Chux Ejieh - I worked on Keith's dataset that was about Poverty Levels based on Tax Returns. Specifically, I explored the relationship between Employee Insurance Benefits and Income levels in Toronto Neighbourhoods. These two charts show some of the findings made: chart 1 and chart 2.

Charmalee Sandanayke - I have a GIS/mapping background so I came into the open data hackathon hoping to map some data. I waded through the tax filer income data and found it hard to focus on one thing because the data set is very detailed. My team member Leon was very helpful and extracted child poverty data, which I mapped by neighbourhood per year.

Derek Howard - I've put together a map showing the economic dependency ratios for all persons averaged across 2010-2014. The EDRs are split into quintiles with the brightest being those with highest dependency ratio. I've attached an explanation of the EDR as well. Economic Dependency Ratio (EDR): Is the sum of transfer payment dollars received as benefits in a given area, compared to every $100 of employment income for that same area. For example, where a table shows an Employment Insurance (EI) dependency ratio of 4.69, it means that $4.69 in EI benefits were received for every $100 of employment income for the area.

Dustin Gadal - If you massage existing data a bit, you can convert it into Google's Dataset Publishing Language (DSPL) format.  A guide for doing this is available hereOnce in DSPL format, you can upload it to Google's Public Data Explorer.  A guide for doing this is available hereHere is the T1FF_N2010-N2014.xslx table browsable online.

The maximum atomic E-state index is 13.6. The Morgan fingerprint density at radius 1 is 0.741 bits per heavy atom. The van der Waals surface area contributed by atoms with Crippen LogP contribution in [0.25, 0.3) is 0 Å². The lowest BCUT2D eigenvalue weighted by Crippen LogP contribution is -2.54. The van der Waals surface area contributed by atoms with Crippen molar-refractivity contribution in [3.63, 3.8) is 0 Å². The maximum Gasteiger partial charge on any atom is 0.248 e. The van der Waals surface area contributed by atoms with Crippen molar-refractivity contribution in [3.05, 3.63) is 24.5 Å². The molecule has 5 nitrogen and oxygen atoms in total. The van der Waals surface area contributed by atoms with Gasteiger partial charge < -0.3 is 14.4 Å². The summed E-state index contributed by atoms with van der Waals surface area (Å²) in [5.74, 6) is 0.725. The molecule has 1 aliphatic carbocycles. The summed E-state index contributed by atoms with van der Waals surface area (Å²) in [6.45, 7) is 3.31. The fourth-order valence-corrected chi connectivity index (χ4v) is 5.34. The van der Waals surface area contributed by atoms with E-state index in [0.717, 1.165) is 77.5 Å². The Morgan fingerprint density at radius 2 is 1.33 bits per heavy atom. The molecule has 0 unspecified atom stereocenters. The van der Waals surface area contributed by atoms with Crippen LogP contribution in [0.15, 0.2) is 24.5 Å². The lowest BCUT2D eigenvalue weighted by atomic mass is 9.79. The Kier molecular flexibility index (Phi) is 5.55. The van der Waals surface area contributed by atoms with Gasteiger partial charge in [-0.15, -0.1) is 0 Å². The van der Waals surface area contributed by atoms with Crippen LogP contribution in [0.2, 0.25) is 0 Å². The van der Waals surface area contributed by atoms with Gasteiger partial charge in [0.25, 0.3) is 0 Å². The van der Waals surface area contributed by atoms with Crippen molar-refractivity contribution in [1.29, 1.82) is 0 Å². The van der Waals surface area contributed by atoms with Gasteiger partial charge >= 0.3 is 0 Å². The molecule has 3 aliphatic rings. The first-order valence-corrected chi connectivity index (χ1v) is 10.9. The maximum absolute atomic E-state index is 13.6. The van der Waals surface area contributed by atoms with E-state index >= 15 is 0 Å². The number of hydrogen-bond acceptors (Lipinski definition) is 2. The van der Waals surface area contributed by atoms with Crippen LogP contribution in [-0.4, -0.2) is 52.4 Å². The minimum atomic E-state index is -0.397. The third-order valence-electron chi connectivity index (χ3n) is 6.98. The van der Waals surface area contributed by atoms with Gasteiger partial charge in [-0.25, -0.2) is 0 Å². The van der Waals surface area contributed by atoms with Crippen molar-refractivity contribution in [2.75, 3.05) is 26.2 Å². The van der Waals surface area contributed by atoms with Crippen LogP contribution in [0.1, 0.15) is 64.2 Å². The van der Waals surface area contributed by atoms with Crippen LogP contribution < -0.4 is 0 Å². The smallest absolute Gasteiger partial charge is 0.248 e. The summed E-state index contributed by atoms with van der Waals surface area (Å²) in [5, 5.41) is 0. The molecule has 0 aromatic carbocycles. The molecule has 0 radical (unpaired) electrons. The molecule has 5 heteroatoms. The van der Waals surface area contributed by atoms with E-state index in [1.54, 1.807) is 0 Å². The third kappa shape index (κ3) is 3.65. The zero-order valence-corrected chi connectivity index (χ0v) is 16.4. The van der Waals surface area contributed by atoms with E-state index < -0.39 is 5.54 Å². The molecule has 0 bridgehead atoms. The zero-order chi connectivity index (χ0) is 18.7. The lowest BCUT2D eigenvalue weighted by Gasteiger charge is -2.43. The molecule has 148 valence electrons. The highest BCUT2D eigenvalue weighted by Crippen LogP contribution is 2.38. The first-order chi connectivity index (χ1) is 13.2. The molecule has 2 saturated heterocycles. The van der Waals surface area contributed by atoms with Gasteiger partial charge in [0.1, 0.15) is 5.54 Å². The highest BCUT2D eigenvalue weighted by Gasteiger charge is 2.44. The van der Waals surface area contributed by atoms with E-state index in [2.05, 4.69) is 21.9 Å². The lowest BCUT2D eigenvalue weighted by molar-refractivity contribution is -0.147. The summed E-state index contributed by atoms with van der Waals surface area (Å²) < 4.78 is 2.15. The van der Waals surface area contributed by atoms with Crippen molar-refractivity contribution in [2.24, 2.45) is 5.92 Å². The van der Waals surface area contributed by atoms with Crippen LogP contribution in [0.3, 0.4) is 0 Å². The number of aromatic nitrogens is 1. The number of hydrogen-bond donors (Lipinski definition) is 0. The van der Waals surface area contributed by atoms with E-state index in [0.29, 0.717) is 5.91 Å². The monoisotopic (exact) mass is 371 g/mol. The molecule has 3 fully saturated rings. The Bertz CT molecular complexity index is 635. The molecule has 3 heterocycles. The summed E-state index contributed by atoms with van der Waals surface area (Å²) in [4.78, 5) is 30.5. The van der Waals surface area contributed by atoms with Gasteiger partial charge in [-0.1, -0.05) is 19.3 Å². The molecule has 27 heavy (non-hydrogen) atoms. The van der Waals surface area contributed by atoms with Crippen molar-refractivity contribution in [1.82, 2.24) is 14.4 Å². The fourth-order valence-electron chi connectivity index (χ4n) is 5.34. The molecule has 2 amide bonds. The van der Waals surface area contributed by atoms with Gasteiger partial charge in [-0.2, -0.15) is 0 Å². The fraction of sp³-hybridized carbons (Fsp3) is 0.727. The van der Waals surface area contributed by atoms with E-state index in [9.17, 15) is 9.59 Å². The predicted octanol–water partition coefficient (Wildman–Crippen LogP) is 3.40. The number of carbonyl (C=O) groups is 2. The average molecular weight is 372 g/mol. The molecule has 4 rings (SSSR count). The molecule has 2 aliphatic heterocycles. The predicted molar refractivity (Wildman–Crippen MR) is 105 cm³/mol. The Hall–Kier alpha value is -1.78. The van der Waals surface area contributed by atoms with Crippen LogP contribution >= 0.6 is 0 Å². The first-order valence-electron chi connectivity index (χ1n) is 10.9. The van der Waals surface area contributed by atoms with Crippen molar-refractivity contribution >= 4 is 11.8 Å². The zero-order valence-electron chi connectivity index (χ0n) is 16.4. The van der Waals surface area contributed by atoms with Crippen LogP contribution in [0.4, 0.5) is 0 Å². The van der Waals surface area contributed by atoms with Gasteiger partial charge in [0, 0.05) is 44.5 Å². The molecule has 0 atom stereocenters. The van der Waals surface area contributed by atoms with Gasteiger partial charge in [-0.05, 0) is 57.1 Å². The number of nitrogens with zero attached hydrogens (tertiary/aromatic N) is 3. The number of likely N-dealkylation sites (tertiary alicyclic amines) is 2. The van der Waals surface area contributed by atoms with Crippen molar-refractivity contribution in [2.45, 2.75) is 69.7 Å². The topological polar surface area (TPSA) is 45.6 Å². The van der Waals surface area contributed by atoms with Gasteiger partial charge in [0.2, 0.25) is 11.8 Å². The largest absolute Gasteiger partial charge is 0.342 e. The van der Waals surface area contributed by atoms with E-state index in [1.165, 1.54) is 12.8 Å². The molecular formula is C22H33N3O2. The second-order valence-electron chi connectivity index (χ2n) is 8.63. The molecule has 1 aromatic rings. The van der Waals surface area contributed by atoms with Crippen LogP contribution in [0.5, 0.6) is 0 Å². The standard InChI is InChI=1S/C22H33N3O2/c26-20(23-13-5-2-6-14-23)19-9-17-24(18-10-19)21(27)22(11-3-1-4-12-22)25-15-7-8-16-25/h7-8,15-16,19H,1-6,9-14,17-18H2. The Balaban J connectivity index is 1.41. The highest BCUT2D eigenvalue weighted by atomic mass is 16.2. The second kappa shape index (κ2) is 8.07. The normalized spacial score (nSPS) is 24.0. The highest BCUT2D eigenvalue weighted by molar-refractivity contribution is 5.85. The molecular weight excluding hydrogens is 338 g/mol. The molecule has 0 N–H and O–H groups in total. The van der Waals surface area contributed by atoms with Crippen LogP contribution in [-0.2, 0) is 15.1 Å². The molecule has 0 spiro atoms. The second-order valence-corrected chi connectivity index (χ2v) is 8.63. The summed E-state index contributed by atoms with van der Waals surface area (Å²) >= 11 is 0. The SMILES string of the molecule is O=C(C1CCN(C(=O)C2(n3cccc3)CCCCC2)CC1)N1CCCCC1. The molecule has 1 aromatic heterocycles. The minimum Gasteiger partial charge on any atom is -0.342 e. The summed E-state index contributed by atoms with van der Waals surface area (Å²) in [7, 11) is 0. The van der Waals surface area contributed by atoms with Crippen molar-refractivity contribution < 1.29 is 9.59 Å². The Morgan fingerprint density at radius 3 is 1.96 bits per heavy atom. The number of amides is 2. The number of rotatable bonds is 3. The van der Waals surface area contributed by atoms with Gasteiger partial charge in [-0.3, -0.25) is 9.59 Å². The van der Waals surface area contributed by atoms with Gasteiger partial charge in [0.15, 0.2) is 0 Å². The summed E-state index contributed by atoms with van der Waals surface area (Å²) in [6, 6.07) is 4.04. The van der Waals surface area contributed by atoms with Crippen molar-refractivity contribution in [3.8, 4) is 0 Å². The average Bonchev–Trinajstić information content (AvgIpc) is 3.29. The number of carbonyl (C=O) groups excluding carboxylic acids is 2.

Project 6: Tool for Remote City Council Deputations
Challenge Owner: Social Planning Toronto

Patrick Connolly, Sharon Kennedy, Vincent Li, Devin Nathan-Turner, Anna Skrypnychenko

Project Overview:

  1. To create a user friendly way for residents to submit video deputations to City Council’s subcommittees
  2. To create a simple and integrated tool for City Clerks to review and approve video submissions for inclusion within agendas
  3. To use automated tools to create rich data (i.e. issue-specific tagging, transcriptions, flagging abusive content)


Project 7: Digital Divide
Challenge Owner: Toronto Public Library  

Gordon Chan, Chris Graham, Edgar Valencia, Nora Vega

Project Overview:

We worked on "Bridging the Digital Divide," specifically looking at the Library's new Portable WiFi HotSpot Lending Program.  Specifically, we looked at how the Library could best ensure the program serves reduce poverty by targeting key communities.  At the same time, we don't want to get the library into the business of screening borrowers.

Our solution was to encourage the library to promote the program using external organizations that serve target communities (new immigrants, low income people, people with disabilities etc).  This should ensure a higher awareness of and demand for the program among those groups.  Additionally, these organizations would be able to survey these communities more broadly to allow the Library to better understand the demand for this program.

This approach also allows the library to administer the lending program using the same model and approach that it uses for any other lendable item in its collection.